Andorra – 3. Sant Julià de Lòria

IMG_20180929_115949137 1024

My first real place I set my sights on was St Julia de Loria.

This is the closest town to the border.

Look around 360 degrees and you realise this lovely town is neatly in between the Pyrenees mountains.   Because I was here the last week of September, its neither summer or winter and no snow to be found, nor tourists seeking the slopes, hence I found myself surrounded only by locals.   You can see the tourist information office and Andorra’s own local banks.

IMG_20180929_122655671  IMG_20180929_122643449 1024

I found myself stuck in a party atmosphere, local families were out and about with a medieval festival.  This looks like an enlarged school or church fete, and everyone is dressed up and having fun.   There is locally produced food, kids jousting event and other games.

IMG_20180929_122639754

This a stand with “Churros” which are elongated doughnuts which are served with Spanish style Hot Chocolate which looks like the viscosity of engine oil.   I had this before at a cafe in Asturias in northern Spain just before a close friend’s wedding in 2010.

If the X doesn’t look very Spanish, you are right.   Andorra’s main language is Catalan, which is spoken also in Barcelona.   It looks close enough to look like Spanish and a bit of French, but X is pronounced “ch” sound.   In fact, Malta which uses its own Semitic language (ie: like Hebrew and Arabic) also uses X as ch, so does Greek.

Of course, Spanish is used as a close second, and French and Portuguese are spoken a lot.    Some sources say, only 35% of people in Andorra were born there, I can see why many people would make a move to this mini country.

I got off here by mistake.   The bus stopped and the 5/6 other people got off rather at the main bus station at the capital city Andorra le Ville.     So I took another bus a little later.  More soon.

Previous: 2. Motoring in a tiny country

Next: 4. Smoking is good for the economy

Advertisements

Andorra – 1. The mystery small Pyrenees mountain state, EU or not?

This week (end of September 2018) I had some time off work to use up and found the need to try out another one of these mysterious small countries which aren’t all that well known.

I tried to visit Andorra in October 2017 and gave up due to the fact that transport links are really hard unless you have a car.

So this time I took a flight to Barcelona and found a bus ride which goes there, which is pretty much the only way to do it.

Actually, Google has this quite wrong.   This takes 3 hours and was 59 Euros return which I bought online.

Note! there is only one toilet stop and no loo on the bus!

IMG_20180929_112720103_BURST000_COVER_TOP

Yes, this place has a border.   Just like I discovered Gibraltar has with Spain it seems.  I thought we were supposed to be in Europe?

IMG_20180929_113328344_HDR

Everyone has told me that Andorra isn’t in the EU, so this sign was a bit of a suprise.

Nevertheless, there are flags up everywhere by all the hotels and sports resorts with French, Spanish and EU flags up.    I didn’t get to stop at this border crossing, as cars stopped and the bus was diverted into another lane, where stopping wasn’t needed.  I already had my passport details given at a kiosk at the bus company’s office in Barcelona.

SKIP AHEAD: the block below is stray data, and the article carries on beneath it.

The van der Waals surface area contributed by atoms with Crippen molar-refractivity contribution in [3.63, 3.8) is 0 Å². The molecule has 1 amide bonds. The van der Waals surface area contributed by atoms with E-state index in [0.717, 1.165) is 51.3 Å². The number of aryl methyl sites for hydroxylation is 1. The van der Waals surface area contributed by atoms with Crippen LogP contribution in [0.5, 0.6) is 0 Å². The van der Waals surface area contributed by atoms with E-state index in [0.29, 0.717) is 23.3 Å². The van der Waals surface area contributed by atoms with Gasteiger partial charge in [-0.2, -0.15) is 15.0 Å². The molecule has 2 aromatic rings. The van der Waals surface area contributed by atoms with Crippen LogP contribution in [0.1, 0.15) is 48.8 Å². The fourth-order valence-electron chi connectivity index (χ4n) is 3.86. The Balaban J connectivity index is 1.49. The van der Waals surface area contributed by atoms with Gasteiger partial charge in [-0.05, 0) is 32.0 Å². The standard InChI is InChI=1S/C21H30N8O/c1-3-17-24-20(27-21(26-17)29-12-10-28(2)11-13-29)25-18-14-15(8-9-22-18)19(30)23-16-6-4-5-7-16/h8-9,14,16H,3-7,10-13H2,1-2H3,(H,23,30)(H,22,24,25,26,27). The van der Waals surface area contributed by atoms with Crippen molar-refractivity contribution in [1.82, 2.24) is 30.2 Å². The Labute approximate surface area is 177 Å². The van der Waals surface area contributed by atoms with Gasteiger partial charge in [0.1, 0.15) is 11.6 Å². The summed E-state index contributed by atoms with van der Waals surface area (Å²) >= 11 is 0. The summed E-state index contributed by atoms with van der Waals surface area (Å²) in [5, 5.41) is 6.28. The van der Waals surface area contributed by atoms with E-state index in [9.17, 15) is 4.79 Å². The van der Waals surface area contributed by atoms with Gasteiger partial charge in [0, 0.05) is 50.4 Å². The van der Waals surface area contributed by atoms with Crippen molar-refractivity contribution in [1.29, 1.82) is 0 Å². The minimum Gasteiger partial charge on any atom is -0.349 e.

I like small countries in Europe, they usually have tax breaks, race tracks, eccentric monarchy and often overlooked as places to see, so I had to figure out what kind of tiny country Andorra was like.

Next: 2. Motoring in a tiny country

Other tiny countries I have seen:- Malta, Iceland, Monaco, Gibraltar, Luxembourg, Andorra

Luxembourg 2. EU building

With two years after the Brexit referendum in the UK, people on all sides are still upset, a plan for a modern Britain hasn’t been done for the big date of 29 March 2019, many folks want another referendum, and people in the EU may think the British have gone daft for such a drastic move.   I think everyone is sick of all the moaning on social media, I’d rather up and go and see some places.

Part of my reason to visit all the mini countries in Europe like Gibraltar, (2015) Monaco, (2005), Iceland, (2005) Malta (2014) and Andorra (tried to get there in 2017 and failed) was to look at some of these nations that not everyone has heard of and see what makes them tick.  I plan to do Andorra again, and Liechtenstein next year.

DSCF0367

I got to go past this EU building.   It’s not exactly a big spectacular type of thing.  It looks like it should be an estate agents shop.

DSCF0368

I guess a small shop/office gives a kinder, more PR savvy image of the EU here.

Unlike maybe this one.  One of the EU headquarters in Strasbourg, which many people have pointed out it looks like paintings of the tower of Babel in the Bible.  I’ve not been to Strasbourg but I did get home via Brussels on a bus going past many big mirrored tower blocks that were part of the EU administration.

DSCF0420

Are people in Luxembourg happy with the EU?    This is a touchy subject which I decided not to ask.    I did see a lot of graffiti on the street behind which may be from bored youth or from Luxembourgers unhappy with the big blue establishment.   The rest of the city is clean and free from vandalism though.

Luxembourg is also home of Jean-Claude Juncker, current President of the European Commission.

DSCF0421 1024

Here is the UK embassy in Luxembourg.   There were some men erecting new CCTV cameras inside.

Luxembourg 1. Whats this mini nation like? – 2. EU building – 3. What sort of mini country is this – 4. Transport – 5. Faith